keep your eyes on your own plate
I’ve been thinking a lot about matriarchs and mothers and the things they’ve taught us.
As I mention on the first few episodes of my podcast, the first response to the pandemic is to follow a lot of the rules Mom had: wash your hands, cover your coughs and sneezes, stay away from others if you or they might be sick, and clean everything.
And then there’s that recommendation that you “keep your eyes on your own plate” and not worry so much about what others are eating/doing/saying.
[Full disclosure: politics ahead]
That woman from Michigan.
America’s #1 almost-kidnapped victim.
An also-ran for VP candidate.
Whatever we call her, I think most of us can agree that she has had a rough first term: floods and a foiled kidnapping plot and armed militia in the state Capitol building added to a pandemic are not something you imagine when you decide to run for governor. (Although that might change going forward.)
Of course, you’re welcome to disagree with me, but I personally respect and admire her—a lot.
She listens to the science and takes really unpopular actions to protect the residents of the state—whether they voted for her or not, whether they like her or not.
She stands up to bullies—whether they’re storming the building, threatening to impeach her, or withholding PPE because they don’t like her.
She consistently takes the stance that she has a job to do and can’t be distracted by the bad behavior of others.
What I like most about her is that she leads with her feminine energy: she is one of a few female and female-identified politicians I’ve been watching because they are interested in leading with integrity—not smashing the glass ceiling by playing in the (old, White) boys’ sandbox by the boys’ rules.
Is the US ready to elect a woman like Marianne Williamson to lead? Probably not.
And perhaps we are ready for a little more tending and mending female energy in place of the smashing and destroying male energy—and let’s be clear: irrespective of our gender identification, we all have some degree of both of those energies.
This week, Governor Whitmer—along with a number of other governors across the political spectrum—tightened restrictions again.
Pandemic exhaustion. It’s a thing.
It’s probably THE thing that’s making infection and death rates rise so quickly: even those of us who isolate and mask up and distance and wash our hands regularly are becoming immune to the specter of rising numbers. It’s tempting to get lax about the rules.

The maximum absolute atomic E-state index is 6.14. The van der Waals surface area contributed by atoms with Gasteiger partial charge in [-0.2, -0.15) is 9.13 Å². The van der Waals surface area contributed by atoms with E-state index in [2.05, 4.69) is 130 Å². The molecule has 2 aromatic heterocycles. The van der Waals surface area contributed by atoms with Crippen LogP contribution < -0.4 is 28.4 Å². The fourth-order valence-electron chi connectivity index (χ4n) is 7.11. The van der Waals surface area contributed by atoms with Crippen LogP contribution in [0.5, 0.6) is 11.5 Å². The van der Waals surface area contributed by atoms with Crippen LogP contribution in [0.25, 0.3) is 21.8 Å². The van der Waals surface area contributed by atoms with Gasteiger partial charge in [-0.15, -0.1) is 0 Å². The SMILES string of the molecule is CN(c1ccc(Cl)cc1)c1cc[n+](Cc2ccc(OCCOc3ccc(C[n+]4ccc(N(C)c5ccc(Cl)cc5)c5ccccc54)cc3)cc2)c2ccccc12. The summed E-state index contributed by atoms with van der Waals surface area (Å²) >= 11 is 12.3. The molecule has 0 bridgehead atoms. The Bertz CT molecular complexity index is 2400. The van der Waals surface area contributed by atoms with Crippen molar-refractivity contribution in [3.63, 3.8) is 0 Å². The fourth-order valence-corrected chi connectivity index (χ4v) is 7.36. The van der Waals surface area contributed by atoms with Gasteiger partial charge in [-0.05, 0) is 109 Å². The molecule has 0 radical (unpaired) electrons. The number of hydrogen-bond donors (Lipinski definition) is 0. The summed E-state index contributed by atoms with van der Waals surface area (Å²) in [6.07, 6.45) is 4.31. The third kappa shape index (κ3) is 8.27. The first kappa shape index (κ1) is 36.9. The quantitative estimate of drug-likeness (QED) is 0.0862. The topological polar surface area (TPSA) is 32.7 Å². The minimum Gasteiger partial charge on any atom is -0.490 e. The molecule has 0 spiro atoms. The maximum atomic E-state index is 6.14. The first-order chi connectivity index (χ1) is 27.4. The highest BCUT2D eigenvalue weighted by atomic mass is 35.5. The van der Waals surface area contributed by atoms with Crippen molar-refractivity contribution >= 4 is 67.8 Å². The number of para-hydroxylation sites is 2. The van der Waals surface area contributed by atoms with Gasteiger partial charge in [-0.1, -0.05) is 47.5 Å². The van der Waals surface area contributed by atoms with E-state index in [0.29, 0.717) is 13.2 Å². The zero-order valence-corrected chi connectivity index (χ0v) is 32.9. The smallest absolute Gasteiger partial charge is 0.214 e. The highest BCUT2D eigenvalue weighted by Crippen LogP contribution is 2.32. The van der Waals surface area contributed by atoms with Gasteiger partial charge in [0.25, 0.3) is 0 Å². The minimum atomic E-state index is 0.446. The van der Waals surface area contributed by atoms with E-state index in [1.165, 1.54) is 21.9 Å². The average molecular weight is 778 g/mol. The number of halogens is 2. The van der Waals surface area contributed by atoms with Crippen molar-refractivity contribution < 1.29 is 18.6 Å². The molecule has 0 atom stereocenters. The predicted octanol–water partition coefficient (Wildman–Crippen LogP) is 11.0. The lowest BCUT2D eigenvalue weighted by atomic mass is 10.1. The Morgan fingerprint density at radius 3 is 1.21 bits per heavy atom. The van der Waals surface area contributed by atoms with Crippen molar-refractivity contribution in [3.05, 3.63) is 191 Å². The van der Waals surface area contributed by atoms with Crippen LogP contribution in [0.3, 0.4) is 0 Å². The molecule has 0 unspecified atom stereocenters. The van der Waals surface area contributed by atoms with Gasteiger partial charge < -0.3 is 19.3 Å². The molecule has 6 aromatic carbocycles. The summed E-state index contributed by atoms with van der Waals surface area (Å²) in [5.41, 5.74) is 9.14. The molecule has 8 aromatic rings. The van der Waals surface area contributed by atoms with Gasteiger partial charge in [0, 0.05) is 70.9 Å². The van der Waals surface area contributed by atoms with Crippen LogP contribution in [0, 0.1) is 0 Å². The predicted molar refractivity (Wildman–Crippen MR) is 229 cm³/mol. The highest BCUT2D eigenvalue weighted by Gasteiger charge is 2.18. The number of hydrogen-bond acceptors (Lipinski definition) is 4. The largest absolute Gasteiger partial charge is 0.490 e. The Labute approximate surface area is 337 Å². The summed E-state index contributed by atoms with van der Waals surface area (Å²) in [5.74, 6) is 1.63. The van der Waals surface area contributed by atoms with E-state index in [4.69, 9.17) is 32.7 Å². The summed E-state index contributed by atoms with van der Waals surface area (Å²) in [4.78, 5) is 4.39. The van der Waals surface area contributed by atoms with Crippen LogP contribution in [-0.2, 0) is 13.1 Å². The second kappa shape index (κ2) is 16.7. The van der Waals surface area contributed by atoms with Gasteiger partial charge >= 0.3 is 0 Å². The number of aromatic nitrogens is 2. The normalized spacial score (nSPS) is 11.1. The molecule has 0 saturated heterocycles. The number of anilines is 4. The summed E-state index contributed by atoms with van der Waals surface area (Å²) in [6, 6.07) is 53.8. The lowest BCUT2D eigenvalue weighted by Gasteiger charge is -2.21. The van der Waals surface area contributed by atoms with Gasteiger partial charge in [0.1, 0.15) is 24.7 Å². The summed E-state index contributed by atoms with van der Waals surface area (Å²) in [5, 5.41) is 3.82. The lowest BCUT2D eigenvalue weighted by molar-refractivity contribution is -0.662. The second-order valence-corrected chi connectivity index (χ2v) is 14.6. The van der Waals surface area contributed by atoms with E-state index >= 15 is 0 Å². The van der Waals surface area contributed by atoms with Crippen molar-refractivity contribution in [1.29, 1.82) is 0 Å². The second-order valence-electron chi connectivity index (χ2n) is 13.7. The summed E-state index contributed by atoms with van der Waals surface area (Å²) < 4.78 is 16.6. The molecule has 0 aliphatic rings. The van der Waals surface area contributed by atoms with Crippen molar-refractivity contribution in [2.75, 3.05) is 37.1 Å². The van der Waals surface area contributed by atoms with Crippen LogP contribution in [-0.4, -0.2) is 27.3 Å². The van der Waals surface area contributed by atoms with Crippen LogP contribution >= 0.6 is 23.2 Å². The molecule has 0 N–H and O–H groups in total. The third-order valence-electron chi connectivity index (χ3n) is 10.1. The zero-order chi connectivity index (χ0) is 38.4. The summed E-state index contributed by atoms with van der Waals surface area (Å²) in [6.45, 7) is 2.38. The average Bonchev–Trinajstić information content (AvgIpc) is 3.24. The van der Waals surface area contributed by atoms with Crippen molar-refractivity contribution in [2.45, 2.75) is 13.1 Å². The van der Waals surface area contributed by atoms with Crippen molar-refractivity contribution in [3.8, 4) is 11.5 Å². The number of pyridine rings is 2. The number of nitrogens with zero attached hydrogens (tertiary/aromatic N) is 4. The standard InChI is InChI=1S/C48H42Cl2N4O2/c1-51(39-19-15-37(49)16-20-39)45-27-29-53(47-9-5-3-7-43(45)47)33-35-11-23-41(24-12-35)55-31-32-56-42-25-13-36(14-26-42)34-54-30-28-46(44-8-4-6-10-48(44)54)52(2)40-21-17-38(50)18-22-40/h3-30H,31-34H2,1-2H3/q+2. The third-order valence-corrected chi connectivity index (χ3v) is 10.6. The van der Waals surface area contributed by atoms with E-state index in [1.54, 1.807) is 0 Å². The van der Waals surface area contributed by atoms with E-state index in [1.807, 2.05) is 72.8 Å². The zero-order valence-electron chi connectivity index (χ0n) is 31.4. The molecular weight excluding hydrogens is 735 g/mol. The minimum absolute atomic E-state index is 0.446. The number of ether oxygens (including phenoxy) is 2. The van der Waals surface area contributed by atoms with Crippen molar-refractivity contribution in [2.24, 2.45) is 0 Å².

A few months ago, a friend posted a meme on Facebook to the effect that those of us who are taking restrictions seriously are feeling exhausted because it’s like we’re the ones holding the umbrella while those who aren’t adhering to the rules are dancing under it, nice and dry.
Huh, I thought. As a member of the rule-following club, I don’t feel that way at all.
As I’ve mentioned before—and I recognize that this comes from a place of privilege—the pandemic has been a time of possibilities for me.
And to me, it’s a privilege to take responsibility for protecting others by following the rules and restrictions—whether they choose to take responsibility for my health or not, whether they choose to hold the umbrella or dance under it.
We all fall on a different place on the spectrum of personal rights and responsibilities to others.
And the only thing we can reliably exert control over is our own response to a given situation.
In a sense, you can only “keep your eyes on your own plate”—whether you’re critiquing political processes in other countries (will America ever be able to do that with a straight face again?), decrying the actions of the militia, or feeling frustrated with that person in the grocery store who won’t mask up and distance.
keep your eyes on your own plate
Thanksgiving is the quintessential American holiday—the one for which more people hit the road over the river and through the woods to get to grandmother’s house.
It feels positively un-American to be told that we really must not do that this year.
My own Thanksgiving table will hold 3 this year—a big difference from the days when we hosted upwards of 10 and my parents regularly hosted approximately 20 guests.
And again, as a health coach, I have to ask: why is this happening for us and not to us? What does this make possible?
Obviously, it means we may not have to cook quite so much.
Perhaps it means we can rethink some other aspects of this holiday?
- Maybe it looks like being truly grateful for the people and things and privileges we do have.
- We could spend that time we won’t be traveling volunteering—helping someone else enjoy a better holiday.
- And we can definitely sleep in on Black Friday.
- Maybe we can be more mindful of the online shopping we’re doing and order gifts from small, independent companies rather than feeding the beast of the large online monopolies.
If you’re really struggling with not gathering with others for Thanksgiving, I offer you this pandemic haiku:
We isolate now
So when we gather again
No one is missing
make the connection
Mom was right: sometimes (always?), it comes down to remembering to “keep your eyes on your own plate”—managing what is in your control and how you can make the world a better place for others while doing that.
If you’re in a position of privilege and looking to make a difference in the world—even if it’s “just” for one person—consider giving the gift of health coaching: I am now organizing the March 2021 cohort of women to receive health coaching in my EAT™ | Your way to health program, and many of them could use a scholarship.
Thank you, and Happy (tiny) Thanksgiving!